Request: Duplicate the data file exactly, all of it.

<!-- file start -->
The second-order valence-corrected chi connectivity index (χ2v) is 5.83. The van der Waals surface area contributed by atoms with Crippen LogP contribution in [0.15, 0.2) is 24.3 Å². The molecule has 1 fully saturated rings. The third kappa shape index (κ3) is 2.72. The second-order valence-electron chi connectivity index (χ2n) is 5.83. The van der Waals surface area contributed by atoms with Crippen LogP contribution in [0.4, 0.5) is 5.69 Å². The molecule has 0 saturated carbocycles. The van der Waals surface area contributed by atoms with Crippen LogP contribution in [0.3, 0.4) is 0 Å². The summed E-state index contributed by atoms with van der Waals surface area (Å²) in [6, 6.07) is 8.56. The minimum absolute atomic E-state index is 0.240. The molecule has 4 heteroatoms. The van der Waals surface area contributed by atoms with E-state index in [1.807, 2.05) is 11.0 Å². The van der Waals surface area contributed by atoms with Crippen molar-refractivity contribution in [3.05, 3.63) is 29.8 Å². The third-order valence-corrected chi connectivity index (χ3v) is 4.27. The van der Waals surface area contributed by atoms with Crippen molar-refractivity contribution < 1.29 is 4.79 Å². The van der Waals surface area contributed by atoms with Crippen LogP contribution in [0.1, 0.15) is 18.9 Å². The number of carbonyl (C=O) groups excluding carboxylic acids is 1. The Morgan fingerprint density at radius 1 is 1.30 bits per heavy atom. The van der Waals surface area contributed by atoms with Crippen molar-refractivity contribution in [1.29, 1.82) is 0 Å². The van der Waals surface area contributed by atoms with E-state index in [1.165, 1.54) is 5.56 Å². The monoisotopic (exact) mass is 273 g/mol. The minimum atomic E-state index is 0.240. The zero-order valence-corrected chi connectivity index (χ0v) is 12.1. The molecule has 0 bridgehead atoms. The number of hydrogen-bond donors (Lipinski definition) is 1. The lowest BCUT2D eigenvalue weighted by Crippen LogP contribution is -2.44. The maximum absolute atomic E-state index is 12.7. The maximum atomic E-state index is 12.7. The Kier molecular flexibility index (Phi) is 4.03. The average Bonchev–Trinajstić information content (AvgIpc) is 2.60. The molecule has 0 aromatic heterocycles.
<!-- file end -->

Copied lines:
The second-order valence-corrected chi connectivity index (χ2v) is 5.83. The van der Waals surface area contributed by atoms with Crippen LogP contribution in [0.15, 0.2) is 24.3 Å². The molecule has 1 fully saturated rings. The third kappa shape index (κ3) is 2.72. The second-order valence-electron chi connectivity index (χ2n) is 5.83. The van der Waals surface area contributed by atoms with Crippen LogP contribution in [0.4, 0.5) is 5.69 Å². The molecule has 0 saturated carbocycles. The van der Waals surface area contributed by atoms with Crippen LogP contribution in [0.3, 0.4) is 0 Å². The summed E-state index contributed by atoms with van der Waals surface area (Å²) in [6, 6.07) is 8.56. The minimum absolute atomic E-state index is 0.240. The molecule has 4 heteroatoms. The van der Waals surface area contributed by atoms with E-state index in [1.807, 2.05) is 11.0 Å². The van der Waals surface area contributed by atoms with Crippen molar-refractivity contribution in [3.05, 3.63) is 29.8 Å². The third-order valence-corrected chi connectivity index (χ3v) is 4.27. The van der Waals surface area contributed by atoms with Crippen molar-refractivity contribution < 1.29 is 4.79 Å². The van der Waals surface area contributed by atoms with Crippen LogP contribution in [0.1, 0.15) is 18.9 Å². The number of carbonyl (C=O) groups excluding carboxylic acids is 1. The Morgan fingerprint density at radius 1 is 1.30 bits per heavy atom. The van der Waals surface area contributed by atoms with Crippen molar-refractivity contribution in [1.29, 1.82) is 0 Å². The van der Waals surface area contributed by atoms with E-state index in [1.165, 1.54) is 5.56 Å². The monoisotopic (exact) mass is 273 g/mol. The minimum atomic E-state index is 0.240. The zero-order valence-corrected chi connectivity index (χ0v) is 12.1. The molecule has 0 bridgehead atoms. The number of hydrogen-bond donors (Lipinski definition) is 1. The lowest BCUT2D eigenvalue weighted by Crippen LogP contribution is -2.44. The maximum absolute atomic E-state index is 12.7. The maximum atomic E-state index is 12.7. The Kier molecular flexibility index (Phi) is 4.03. The average Bonchev–Trinajstić information content (AvgIpc) is 2.60. The molecule has 0 aromatic heterocycles.